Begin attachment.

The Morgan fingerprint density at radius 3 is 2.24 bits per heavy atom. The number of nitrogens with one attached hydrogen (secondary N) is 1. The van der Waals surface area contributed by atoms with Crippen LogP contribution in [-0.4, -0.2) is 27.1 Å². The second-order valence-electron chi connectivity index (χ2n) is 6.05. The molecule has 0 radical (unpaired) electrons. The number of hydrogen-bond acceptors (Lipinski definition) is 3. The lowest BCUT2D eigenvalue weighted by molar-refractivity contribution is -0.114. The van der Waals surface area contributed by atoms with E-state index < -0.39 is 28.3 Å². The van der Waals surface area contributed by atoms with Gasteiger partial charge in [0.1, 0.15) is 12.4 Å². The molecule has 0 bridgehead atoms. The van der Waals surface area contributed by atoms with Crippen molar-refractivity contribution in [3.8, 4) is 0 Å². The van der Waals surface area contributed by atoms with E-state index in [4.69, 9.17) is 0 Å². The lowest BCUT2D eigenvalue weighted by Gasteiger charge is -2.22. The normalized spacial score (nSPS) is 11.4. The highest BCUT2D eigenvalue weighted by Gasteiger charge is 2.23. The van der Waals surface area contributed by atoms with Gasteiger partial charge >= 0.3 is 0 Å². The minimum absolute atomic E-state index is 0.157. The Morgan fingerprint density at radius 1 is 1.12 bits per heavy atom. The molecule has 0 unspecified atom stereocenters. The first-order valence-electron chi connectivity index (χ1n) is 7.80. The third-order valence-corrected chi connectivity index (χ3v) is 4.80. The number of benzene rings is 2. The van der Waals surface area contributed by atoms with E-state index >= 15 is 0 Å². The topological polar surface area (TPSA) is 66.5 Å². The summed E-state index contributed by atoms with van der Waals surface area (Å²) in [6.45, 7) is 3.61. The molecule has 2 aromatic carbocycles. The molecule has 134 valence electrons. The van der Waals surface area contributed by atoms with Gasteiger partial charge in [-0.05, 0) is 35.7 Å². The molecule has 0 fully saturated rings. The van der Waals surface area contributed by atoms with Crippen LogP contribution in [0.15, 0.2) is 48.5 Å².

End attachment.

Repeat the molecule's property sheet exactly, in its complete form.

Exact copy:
The Morgan fingerprint density at radius 3 is 2.24 bits per heavy atom. The number of nitrogens with one attached hydrogen (secondary N) is 1. The van der Waals surface area contributed by atoms with Crippen LogP contribution in [-0.4, -0.2) is 27.1 Å². The second-order valence-electron chi connectivity index (χ2n) is 6.05. The molecule has 0 radical (unpaired) electrons. The number of hydrogen-bond acceptors (Lipinski definition) is 3. The lowest BCUT2D eigenvalue weighted by molar-refractivity contribution is -0.114. The van der Waals surface area contributed by atoms with E-state index < -0.39 is 28.3 Å². The van der Waals surface area contributed by atoms with Gasteiger partial charge in [0.1, 0.15) is 12.4 Å². The molecule has 0 bridgehead atoms. The van der Waals surface area contributed by atoms with Crippen molar-refractivity contribution in [3.8, 4) is 0 Å². The van der Waals surface area contributed by atoms with E-state index in [4.69, 9.17) is 0 Å². The lowest BCUT2D eigenvalue weighted by Gasteiger charge is -2.22. The normalized spacial score (nSPS) is 11.4. The highest BCUT2D eigenvalue weighted by Gasteiger charge is 2.23. The van der Waals surface area contributed by atoms with Gasteiger partial charge >= 0.3 is 0 Å². The minimum absolute atomic E-state index is 0.157. The Morgan fingerprint density at radius 1 is 1.12 bits per heavy atom. The molecule has 0 unspecified atom stereocenters. The first-order valence-electron chi connectivity index (χ1n) is 7.80. The third-order valence-corrected chi connectivity index (χ3v) is 4.80. The number of benzene rings is 2. The van der Waals surface area contributed by atoms with E-state index >= 15 is 0 Å². The topological polar surface area (TPSA) is 66.5 Å². The summed E-state index contributed by atoms with van der Waals surface area (Å²) in [6.45, 7) is 3.61. The molecule has 2 aromatic carbocycles. The molecule has 134 valence electrons. The van der Waals surface area contributed by atoms with Gasteiger partial charge in [-0.05, 0) is 35.7 Å². The molecule has 0 fully saturated rings. The van der Waals surface area contributed by atoms with Crippen LogP contribution in [0.15, 0.2) is 48.5 Å².